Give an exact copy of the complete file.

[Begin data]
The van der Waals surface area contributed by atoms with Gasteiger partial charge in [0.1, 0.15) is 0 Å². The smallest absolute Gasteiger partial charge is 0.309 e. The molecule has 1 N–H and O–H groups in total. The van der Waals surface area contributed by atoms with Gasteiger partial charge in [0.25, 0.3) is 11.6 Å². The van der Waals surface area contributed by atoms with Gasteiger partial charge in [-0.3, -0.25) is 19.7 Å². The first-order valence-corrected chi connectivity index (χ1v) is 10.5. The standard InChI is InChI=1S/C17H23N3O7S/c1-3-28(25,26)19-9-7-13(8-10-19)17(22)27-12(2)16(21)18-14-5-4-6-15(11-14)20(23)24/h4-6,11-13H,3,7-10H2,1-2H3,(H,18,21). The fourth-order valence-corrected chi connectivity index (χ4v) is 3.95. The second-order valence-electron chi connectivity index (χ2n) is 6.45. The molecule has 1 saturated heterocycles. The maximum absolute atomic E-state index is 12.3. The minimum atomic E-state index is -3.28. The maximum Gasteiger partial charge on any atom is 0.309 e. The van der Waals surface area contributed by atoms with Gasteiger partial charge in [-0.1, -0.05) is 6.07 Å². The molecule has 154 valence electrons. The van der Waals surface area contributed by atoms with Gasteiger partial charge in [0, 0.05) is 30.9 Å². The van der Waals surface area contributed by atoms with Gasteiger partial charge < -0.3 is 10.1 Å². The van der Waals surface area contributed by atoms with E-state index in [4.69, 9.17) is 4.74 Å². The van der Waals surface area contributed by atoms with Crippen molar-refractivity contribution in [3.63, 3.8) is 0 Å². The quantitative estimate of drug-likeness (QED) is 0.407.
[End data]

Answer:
The van der Waals surface area contributed by atoms with Gasteiger partial charge in [0.1, 0.15) is 0 Å². The smallest absolute Gasteiger partial charge is 0.309 e. The molecule has 1 N–H and O–H groups in total. The van der Waals surface area contributed by atoms with Gasteiger partial charge in [0.25, 0.3) is 11.6 Å². The van der Waals surface area contributed by atoms with Gasteiger partial charge in [-0.3, -0.25) is 19.7 Å². The first-order valence-corrected chi connectivity index (χ1v) is 10.5. The standard InChI is InChI=1S/C17H23N3O7S/c1-3-28(25,26)19-9-7-13(8-10-19)17(22)27-12(2)16(21)18-14-5-4-6-15(11-14)20(23)24/h4-6,11-13H,3,7-10H2,1-2H3,(H,18,21). The fourth-order valence-corrected chi connectivity index (χ4v) is 3.95. The second-order valence-electron chi connectivity index (χ2n) is 6.45. The molecule has 1 saturated heterocycles. The maximum absolute atomic E-state index is 12.3. The minimum atomic E-state index is -3.28. The maximum Gasteiger partial charge on any atom is 0.309 e. The van der Waals surface area contributed by atoms with Gasteiger partial charge in [-0.1, -0.05) is 6.07 Å². The molecule has 154 valence electrons. The van der Waals surface area contributed by atoms with Gasteiger partial charge in [0, 0.05) is 30.9 Å². The van der Waals surface area contributed by atoms with Gasteiger partial charge < -0.3 is 10.1 Å². The van der Waals surface area contributed by atoms with E-state index in [4.69, 9.17) is 4.74 Å². The van der Waals surface area contributed by atoms with Crippen molar-refractivity contribution in [3.63, 3.8) is 0 Å². The quantitative estimate of drug-likeness (QED) is 0.407.